The main outcome variables were in-hospital mortality and neurologic and respiratory morbidity. In-hospital mortality included deaths in the labor ward and during hospitalization in a neonatal unit before discharge home from the hospital or into long-term care. Neurologic morbidity was defined as whether the infant had a diagnosis of intraventricular hemorrhage (IVH) grades III and IV using the classifications defined by Papile et al19 or cystic periventricular leukomalacia (PVL). Respiratory morbidity was BPD, defined as oxygen dependence or ventilation, including nasal continuous positive airway pressure, at 36 weeks of GA. Morbidity rates are presented for the infants who survived to discharge. We also computed the rates of infants who were discharged from hospital with these morbidities with respect to the number of total live births in each region.
Rates in each region are compared with the 10-region average using 95% exact confidence intervals. For simplicity, the 10-region average was not weighted to adjust for the sample sizes within the regions; differences between the weighted and nonweighted averages were slight. Mortality and morbidity rates were standardized for GA and gender using direct standardization, meaning that we applied rates in each GA and gender stratum to the GA and gender distribution within the total cohort. Direct standardization provides the rate that we would expect to find in each region if they all had the same distribution of GA and gender as observed within the total cohort. Analyses were conducted using Stata 8.0 SE (Stata Corp, College Station, TX).
The MOSAIC cohort included 4908 very preterm infants who were born alive between 24 and 31 weeks without lethal congenital anomalies (Table 1). These very preterm live births represented 9.9 per 1000 total live births. Rates of very preterm live birth were similar in many of the regions, with the exception of the 2 English regions, where rates were significantly higher than the 10-region average (13 per 1000), and the Dutch, Italian, and Portuguese regions, where rates were lower (<8.5 per 1000).
Mean GA and birth weight in the cohort were 28.6 weeks and 1208 g, respectively. The Netherlands had a lower proportion of infants born at 24 and 25 weeks and a higher average GA (29.1). In the Polish region, the proportion of infants at 24 and 25 weeks was higher (16% vs 11%), but this difference did not attain statistical significance (P = .1). In the Polish and Dutch cohorts, mean birth weights were significantly higher than the 10-region average, by ∼35 g; in France, mean birth weights were significantly lower, by 23 g. Differences in the proportion of male infants were not statistically significant, although the proportion ranged from 51% to 58%. There were also differences in maternal age between the regions, with a higher proportion of mothers ≥35 in the Italian region and a lower proportion in Flanders and the Northern region of the United Kingdom.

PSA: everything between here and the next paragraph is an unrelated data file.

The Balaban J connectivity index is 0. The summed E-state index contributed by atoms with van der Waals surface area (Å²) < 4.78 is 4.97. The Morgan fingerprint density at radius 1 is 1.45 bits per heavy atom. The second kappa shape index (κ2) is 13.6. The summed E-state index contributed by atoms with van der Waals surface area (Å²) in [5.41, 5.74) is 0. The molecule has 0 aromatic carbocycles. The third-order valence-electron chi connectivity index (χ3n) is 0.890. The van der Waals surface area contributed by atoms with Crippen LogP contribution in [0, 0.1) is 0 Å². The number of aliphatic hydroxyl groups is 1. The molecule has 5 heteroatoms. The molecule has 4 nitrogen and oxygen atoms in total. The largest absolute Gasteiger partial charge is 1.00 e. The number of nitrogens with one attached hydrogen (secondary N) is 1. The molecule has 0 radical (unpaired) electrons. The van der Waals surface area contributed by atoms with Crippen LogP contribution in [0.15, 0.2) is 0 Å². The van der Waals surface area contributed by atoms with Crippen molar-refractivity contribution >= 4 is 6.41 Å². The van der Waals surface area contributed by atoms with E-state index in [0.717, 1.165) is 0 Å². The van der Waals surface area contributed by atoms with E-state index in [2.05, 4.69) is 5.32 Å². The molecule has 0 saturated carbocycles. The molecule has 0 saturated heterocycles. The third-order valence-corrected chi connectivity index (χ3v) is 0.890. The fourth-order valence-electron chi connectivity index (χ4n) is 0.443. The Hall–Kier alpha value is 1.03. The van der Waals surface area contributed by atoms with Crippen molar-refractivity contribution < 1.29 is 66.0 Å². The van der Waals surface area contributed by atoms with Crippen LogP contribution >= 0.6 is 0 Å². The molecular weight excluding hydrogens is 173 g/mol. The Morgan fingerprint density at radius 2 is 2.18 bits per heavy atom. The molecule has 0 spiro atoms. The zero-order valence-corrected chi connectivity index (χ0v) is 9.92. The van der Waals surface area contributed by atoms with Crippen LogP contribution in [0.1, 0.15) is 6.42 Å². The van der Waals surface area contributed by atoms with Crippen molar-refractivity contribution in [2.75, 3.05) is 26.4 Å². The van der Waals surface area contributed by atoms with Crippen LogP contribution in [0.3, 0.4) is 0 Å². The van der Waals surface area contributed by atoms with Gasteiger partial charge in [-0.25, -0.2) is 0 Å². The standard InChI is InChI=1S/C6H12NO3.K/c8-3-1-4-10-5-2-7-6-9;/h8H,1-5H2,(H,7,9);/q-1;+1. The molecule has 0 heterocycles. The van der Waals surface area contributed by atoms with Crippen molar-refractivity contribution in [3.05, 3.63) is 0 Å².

Table 2 displays in-hospital mortality rates, for which the 10-region average was 14.2%. Crude mortality rates ranged from 7.9% (Hesse in Germany) to 24.7% (Wielkopolska and Lubuskie region in Poland). Both of these rates were statistically different from the 10-region average. After standardization on GA and gender, Hesse and the Northern region in the United Kingdom had significantly lower in-hospital mortality rates than the regional average (7.3% and 9.2%, respectively), and the Netherlands and the Polish regions had significantly higher mortality rates (21.4% and 21.5%, respectively).
Figure 1 presents standardized in-hospital mortality rates for infants 24 to 27 weeks of gestation and those between 28 and 31 weeks of gestation. For infants who were born before 28 weeks of gestation, the 10-region average was 36.3% with mortality rates ranging from lows of 18.3% (Hesse-Germany) and 25.3% (Northern region in the United Kingdom) to 50.8% in the Polish regions and 57.9% in the region from the Netherlands. For infants who were born at ≥28 weeks of gestation, the 10-region average was 5.2%. In low-mortality countries, 3% died before discharge from the hospital, whereas elsewhere, the proportion was ∼7%, with a high of 9.6% in the Polish region. In general, patterns were the same for both GA groups, with 2 exceptions. In the Netherlands, mortality after 27 weeks was in line with the 10-region average, whereas extremely preterm mortality was higher. In Denmark, mortality was lower for infants after 27 weeks but within the 10-region average for extremely preterm infants.